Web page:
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From the Pages of Orlando Weekly: Senate Committee Approved Bill would block local regulation of all sunscreens


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Image: Infographic: Sunscreen Chemicals and Marine Life, oceanservice.noaa.gov

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There’s a famous social science experiment, performed at Stanford in the 1960s, known as the marshmallow test. Researchers put one marshmallow in front of a kid, tell her that she can have two if she can go 15 minutes without eating the first one, and then leave the room to see what happens.

It’s a simple test of short-term versus long-term thinking. And right now the biggest version of this test, one that the whole planet is taking at the same time, is the climate crisis — a crisis that will affect Florida sooner than most.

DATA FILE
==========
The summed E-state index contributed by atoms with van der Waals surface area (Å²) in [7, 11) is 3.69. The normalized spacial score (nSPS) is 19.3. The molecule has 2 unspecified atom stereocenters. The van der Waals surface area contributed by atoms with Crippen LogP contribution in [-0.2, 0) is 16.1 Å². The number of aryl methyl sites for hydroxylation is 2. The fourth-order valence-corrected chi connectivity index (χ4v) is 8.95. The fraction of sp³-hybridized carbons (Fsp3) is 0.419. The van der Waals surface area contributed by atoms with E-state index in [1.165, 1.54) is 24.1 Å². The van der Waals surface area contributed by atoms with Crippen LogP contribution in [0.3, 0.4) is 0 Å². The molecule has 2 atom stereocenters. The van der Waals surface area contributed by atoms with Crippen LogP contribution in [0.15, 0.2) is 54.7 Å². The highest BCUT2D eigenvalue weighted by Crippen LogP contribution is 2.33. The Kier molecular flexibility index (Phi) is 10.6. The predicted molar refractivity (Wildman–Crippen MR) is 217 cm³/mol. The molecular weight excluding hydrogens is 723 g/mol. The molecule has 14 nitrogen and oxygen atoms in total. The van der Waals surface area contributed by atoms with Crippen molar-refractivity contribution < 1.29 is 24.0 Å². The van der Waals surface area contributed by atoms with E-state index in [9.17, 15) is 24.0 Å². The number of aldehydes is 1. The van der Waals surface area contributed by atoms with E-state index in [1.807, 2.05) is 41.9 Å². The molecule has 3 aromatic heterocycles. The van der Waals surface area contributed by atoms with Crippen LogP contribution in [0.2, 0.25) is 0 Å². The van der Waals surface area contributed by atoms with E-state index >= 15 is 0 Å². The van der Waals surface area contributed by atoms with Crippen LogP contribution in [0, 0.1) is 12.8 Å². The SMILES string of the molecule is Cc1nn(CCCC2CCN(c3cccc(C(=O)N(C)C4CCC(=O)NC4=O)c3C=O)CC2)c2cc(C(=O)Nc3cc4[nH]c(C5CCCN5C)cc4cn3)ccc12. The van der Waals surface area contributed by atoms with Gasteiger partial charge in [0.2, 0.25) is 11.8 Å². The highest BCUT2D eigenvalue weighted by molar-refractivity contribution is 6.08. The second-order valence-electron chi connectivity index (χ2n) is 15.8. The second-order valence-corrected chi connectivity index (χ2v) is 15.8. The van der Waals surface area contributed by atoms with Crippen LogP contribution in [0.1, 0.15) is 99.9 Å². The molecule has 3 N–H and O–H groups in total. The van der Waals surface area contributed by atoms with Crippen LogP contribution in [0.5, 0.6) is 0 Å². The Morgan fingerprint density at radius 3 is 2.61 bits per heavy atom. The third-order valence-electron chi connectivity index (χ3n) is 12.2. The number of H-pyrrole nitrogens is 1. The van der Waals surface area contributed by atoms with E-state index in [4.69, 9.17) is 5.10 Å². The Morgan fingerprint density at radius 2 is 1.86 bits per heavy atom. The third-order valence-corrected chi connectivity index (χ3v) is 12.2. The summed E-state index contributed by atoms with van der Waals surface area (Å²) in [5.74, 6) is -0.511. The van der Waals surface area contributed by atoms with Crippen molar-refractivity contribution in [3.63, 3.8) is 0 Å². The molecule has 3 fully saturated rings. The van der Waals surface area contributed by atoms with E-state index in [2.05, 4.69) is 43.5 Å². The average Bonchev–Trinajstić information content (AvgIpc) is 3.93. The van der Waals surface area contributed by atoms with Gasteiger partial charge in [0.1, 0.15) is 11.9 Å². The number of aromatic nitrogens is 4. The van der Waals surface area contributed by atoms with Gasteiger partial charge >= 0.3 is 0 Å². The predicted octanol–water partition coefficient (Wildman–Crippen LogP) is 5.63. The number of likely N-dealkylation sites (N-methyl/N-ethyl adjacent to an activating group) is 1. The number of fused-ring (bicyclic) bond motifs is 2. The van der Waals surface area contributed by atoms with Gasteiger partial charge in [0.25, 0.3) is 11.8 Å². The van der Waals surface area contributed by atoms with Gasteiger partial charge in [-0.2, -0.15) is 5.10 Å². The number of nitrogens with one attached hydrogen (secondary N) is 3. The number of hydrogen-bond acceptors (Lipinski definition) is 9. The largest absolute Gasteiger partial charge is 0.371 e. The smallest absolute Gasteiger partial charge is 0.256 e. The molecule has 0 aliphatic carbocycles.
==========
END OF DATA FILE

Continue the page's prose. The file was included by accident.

But now, as Key West commissioners ban the sale of certain sunscreens that contain coral-killing chemicals, some state lawmakers are trying to pre-empt that ban. Last week a bill was approved by a Senate committee that would block local regulation of all sunscreens. They claim it’s out of concern for skin cancer, but it’s a feeble argument that’s further weakened by the number of lobbyists being paid by the companies that sell this type of sunscreen.

Coral reefs provide a home for 25 percent of all marine life, and they also provide a natural buffer from powerful storm waves. Our politicians need to look beyond the short-term gains of campaign cash to the long-term goal of staving off climate breakdown, or we’ll all be eating our marshmallows underwater.


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